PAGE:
War and Peace
by Leo Tolstoy
War and Peace Volume 1, Part 1, Chapter 4 Summary
- Prince Vassily is heading out the door when he’s totally collared by an aristocratic old woman, Princess Drubetskoy. She’s begging for favors – mainly for Prince Vassily to make her son Boris a guardsman.
- Prince Vassily is really not into it, but realizes that he kind of owes this lady’s father, so her son is in luck.
- Meanwhile, back at the party, the French guy continues to complain about Napoleon, who went from being a populist anti-monarchist to being crowned emperor. Fun fact: Napoleon rose to power through the ranks of the army in the horrible, bloody aftermath of the French Revolution. At first he was all, “Let’s have a democratic republic based on reason! Kings suck!” but a little while later that turned to “Just kidding. Now I’m your emperor and instead of democracy we’re doing absolute rule. Oh, but I’m still totally anti-king though.”
- Anyhow, Anna Pavlovna is in full agreement with the French guy, and they commiserate about how Napoleon is making it hard for the aristocrats to lord it over everyone like they used to. Yeah, boo-hoo.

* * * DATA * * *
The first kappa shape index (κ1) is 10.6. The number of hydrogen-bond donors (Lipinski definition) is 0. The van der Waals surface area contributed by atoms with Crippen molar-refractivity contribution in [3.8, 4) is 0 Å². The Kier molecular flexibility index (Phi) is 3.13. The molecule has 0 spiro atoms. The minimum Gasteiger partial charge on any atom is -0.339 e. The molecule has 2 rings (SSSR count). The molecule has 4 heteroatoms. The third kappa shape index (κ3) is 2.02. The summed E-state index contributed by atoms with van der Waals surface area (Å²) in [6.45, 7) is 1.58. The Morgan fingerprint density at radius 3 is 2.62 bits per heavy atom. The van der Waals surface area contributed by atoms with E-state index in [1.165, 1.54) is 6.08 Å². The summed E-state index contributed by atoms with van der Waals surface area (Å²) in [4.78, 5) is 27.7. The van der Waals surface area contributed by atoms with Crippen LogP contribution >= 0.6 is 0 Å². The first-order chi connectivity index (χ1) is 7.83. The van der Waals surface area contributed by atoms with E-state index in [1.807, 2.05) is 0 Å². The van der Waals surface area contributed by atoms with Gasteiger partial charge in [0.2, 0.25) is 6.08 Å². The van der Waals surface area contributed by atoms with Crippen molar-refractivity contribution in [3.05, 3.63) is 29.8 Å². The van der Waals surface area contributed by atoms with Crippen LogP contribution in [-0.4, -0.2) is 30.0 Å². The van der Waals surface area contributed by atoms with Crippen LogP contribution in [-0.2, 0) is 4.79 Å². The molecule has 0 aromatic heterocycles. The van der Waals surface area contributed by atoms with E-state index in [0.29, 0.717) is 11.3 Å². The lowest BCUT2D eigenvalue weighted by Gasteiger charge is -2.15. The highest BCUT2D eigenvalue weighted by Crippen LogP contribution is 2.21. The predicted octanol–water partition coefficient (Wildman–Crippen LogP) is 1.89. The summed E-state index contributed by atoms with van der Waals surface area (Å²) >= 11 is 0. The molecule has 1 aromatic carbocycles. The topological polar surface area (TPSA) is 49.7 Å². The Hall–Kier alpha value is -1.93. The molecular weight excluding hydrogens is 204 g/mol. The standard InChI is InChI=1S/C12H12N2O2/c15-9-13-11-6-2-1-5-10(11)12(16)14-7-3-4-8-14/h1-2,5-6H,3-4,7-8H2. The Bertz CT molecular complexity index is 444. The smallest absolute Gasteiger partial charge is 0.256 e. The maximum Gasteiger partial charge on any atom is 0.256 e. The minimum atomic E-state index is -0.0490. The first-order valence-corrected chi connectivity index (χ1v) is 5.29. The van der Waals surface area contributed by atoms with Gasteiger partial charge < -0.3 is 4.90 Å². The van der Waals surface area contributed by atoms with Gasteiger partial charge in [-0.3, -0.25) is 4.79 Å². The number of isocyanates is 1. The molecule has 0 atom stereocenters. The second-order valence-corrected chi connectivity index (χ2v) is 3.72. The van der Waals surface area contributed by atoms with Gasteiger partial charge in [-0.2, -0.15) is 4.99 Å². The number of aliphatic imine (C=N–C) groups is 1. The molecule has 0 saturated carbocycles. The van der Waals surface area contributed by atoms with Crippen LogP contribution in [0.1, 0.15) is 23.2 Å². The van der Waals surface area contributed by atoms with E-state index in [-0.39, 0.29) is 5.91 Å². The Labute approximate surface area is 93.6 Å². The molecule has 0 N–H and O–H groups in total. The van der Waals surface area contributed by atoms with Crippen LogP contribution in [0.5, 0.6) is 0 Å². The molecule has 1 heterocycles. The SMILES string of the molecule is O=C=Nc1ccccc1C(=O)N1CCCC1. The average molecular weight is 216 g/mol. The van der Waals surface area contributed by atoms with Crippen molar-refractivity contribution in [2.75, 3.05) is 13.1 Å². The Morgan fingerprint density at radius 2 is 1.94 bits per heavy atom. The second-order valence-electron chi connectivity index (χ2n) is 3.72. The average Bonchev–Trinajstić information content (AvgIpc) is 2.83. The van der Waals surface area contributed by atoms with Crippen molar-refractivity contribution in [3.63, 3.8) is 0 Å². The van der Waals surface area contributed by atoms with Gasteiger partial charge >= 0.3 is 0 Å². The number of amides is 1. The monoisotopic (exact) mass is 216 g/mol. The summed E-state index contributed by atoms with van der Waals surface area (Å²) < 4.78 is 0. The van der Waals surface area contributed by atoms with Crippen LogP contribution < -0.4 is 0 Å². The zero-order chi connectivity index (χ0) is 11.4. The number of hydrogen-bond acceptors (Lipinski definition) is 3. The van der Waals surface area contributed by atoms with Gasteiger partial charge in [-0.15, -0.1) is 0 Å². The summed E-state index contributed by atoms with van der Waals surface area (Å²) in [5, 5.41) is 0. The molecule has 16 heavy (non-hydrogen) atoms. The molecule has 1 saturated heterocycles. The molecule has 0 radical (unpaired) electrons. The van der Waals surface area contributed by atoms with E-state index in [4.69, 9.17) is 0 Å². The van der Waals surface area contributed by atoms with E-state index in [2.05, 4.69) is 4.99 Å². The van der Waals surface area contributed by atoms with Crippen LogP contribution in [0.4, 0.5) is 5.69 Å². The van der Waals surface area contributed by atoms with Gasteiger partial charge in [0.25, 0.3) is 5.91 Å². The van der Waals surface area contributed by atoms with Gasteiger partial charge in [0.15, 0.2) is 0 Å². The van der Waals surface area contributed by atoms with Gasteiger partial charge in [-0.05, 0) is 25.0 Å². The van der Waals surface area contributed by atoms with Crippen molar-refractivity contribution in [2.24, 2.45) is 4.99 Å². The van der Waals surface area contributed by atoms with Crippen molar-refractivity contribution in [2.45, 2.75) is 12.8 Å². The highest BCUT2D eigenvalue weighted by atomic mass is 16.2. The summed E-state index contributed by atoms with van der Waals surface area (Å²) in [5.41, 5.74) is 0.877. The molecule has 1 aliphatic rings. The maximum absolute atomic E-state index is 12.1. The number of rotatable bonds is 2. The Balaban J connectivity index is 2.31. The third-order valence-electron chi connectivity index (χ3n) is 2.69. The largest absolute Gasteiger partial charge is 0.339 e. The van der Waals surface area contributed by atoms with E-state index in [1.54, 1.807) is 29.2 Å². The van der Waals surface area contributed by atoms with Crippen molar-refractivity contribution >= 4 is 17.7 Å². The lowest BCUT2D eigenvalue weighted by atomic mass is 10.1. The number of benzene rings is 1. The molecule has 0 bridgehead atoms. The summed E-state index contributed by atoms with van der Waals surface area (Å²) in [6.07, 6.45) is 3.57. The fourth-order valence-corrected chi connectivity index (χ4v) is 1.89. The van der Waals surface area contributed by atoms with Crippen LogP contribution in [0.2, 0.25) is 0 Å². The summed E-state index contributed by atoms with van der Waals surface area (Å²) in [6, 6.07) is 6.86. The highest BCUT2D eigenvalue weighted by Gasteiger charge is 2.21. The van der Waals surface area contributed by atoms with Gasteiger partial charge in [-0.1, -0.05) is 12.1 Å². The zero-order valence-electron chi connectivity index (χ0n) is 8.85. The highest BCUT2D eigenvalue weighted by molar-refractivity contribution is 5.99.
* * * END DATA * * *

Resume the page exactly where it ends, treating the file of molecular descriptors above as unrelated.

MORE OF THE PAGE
- Ippolit (Hippolyte) tries to change the topic, but he’s kind of awkward about it.
- Suddenly, Pierre busts in with a long speech about how Napoleon is actually super-awesome and clearly a great man who sees the big picture. It’s a little much and just goes to show everyone how young and ill-mannered he is.
- Anna Pavlovna tries to defuse the situation, but it turns out that Frenchy isn’t too bothered by the outburst. Prince Andrei, who clearly kind of hates the French guy, chimes in on Pierre’s side.
- Finally, Ippolit changes the topic again by telling kind of a silly joke about a woman who pretends that a maid is a footman. Everyone is psyched for this change of pace.
- Check out how Ippolit’s strangeness really works here. Not only does he totally shift the tone from political passion to dumb slapstick humor, but he also insists on telling his joke in Russian and so ends the talking-about-France-in-French portion of the evening.
- The party goes on without any more excitement.
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